After Graham closed Fillmore East, the building became home to The Saint, a private gay club. Today there are no reminders at all of when this was a concert venue: Emigrant Savings Bank now occupies the Fillmore’s old space.

More on the Fillmore:

Fillmore East History

Fillmore East Preservation Society (contains concert dates cited previously)

Irving Plaza, the venerable concert hall on Irving Place, was re-christened Fillmore East at Irving Plaza April 11, 2007 with Lily Allen the inaugural act.

Like the amazing neon sign says, Block Drug Stores (the plural implies there was once more than one) has been in business since 1885. From the looks of things I’d guess the sign has been there since the 1935-1945 period, and it still lights up. Night photo: “lucky dog”


An 1880s building goes 21st Century witth cell phone transmitters. And, chiseled street signs on the SW corner.

photographed February 17, 2008; page completed March 5.


EDGARD SILVA JUNIOR January 31, 2012 - 1:30 pm


ageis symphony November 16, 2017 - 7:56 am

Great memories another hot spot i like is Dutch Schultz old hide out the Gelston House East Haddam, CT.

Mark Wilner June 23, 2012 - 10:04 am

I remember when the Fillmore East was a movie theater – The Lowes Commodore. I recall seeing the original Time Machine there.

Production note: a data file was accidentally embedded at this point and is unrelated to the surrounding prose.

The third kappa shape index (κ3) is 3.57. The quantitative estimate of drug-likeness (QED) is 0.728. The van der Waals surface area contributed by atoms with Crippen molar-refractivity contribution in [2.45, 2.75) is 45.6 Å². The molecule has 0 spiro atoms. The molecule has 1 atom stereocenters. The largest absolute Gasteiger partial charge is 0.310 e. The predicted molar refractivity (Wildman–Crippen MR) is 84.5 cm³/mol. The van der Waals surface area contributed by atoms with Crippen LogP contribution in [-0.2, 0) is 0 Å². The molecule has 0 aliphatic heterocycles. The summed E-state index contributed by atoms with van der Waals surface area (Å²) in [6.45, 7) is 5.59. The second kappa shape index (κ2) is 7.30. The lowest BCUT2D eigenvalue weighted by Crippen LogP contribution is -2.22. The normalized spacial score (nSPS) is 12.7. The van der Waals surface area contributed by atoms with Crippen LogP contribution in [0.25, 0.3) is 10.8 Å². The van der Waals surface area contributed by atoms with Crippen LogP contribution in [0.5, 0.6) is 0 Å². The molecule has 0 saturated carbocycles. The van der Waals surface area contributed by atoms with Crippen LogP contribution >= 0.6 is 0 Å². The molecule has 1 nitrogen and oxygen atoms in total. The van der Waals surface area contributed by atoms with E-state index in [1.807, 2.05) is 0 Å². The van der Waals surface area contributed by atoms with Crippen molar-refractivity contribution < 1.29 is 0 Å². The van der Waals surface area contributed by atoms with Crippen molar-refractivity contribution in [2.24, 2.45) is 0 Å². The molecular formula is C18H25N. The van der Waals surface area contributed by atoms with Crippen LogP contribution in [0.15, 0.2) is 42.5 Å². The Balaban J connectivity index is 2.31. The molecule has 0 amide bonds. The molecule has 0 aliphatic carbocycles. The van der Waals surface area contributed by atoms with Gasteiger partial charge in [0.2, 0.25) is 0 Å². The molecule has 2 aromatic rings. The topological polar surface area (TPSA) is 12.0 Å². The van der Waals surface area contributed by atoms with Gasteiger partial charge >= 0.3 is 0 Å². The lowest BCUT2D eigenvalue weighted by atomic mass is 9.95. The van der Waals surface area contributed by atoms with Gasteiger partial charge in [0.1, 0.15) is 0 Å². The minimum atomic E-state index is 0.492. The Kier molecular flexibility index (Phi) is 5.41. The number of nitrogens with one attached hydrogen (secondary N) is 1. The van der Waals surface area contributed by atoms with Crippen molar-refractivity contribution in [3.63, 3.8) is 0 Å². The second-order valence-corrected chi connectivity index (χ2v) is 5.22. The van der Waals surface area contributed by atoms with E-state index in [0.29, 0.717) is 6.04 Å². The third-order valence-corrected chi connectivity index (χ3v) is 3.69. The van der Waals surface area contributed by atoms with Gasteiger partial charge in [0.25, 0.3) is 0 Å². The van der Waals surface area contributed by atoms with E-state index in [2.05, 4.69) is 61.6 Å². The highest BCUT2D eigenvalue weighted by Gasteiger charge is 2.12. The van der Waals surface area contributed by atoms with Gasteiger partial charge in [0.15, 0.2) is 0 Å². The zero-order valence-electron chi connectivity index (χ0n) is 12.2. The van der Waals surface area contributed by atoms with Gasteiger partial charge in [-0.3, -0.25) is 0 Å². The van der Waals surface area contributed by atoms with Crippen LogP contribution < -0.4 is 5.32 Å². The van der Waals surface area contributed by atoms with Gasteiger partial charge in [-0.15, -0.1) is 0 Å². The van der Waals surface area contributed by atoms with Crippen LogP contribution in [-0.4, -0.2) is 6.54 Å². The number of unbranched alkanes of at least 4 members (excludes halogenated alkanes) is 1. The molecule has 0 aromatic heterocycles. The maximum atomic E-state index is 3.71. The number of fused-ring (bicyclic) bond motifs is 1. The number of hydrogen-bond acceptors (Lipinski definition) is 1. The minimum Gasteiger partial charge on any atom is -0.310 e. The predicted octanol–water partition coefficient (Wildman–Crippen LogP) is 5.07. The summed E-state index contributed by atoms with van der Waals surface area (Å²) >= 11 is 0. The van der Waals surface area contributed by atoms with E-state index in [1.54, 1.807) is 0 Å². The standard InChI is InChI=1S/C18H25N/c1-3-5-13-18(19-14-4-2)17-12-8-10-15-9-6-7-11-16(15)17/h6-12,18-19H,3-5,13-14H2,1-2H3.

Richie Noto January 8, 2014 - 2:41 am

I saw lots of great shows at the Fillmore East the Jeff Beck Group, Terry Reid, Taj Mahal, Etc from 1968 to 1971 There will never be another musical venue as great as the Fillmore,Sadly the past does not mean a thing to some people and even more sadly Money trumps all things no matter how great they were or are. The building was gutted and another great piece of history is lost, all in the name of lousy money. What is really ironic is the Fillmore East was not about money It was about talented bands and A very creative staff the sound crew and Light show, this was groundbreaking stuff nobody was doing this. the love of money steamrolled it into the ground. At least they cant take away the memories

chester meekins December 25, 2014 - 12:10 pm


Rick Anderson October 20, 2014 - 4:13 pm

Finally, there will be a landmark designation for Fillmore East that will happen on October 29, 2014.

News Release


Media Contact: Rick Anderson Connie Martin/Apple Bank
(718) 986-1596 (212) 224-6455

To attend: Register at 212-475-9585, x35 or e-mail

Apple Bank’s 105 Second Avenue, Manhattan Branch to Host Landmark Plaque Unveiling Honoring Fillmore East

“The Church of Rock and Roll” to be memorialized by Greenwich Village Society for Historic Preservation on October 29, 2014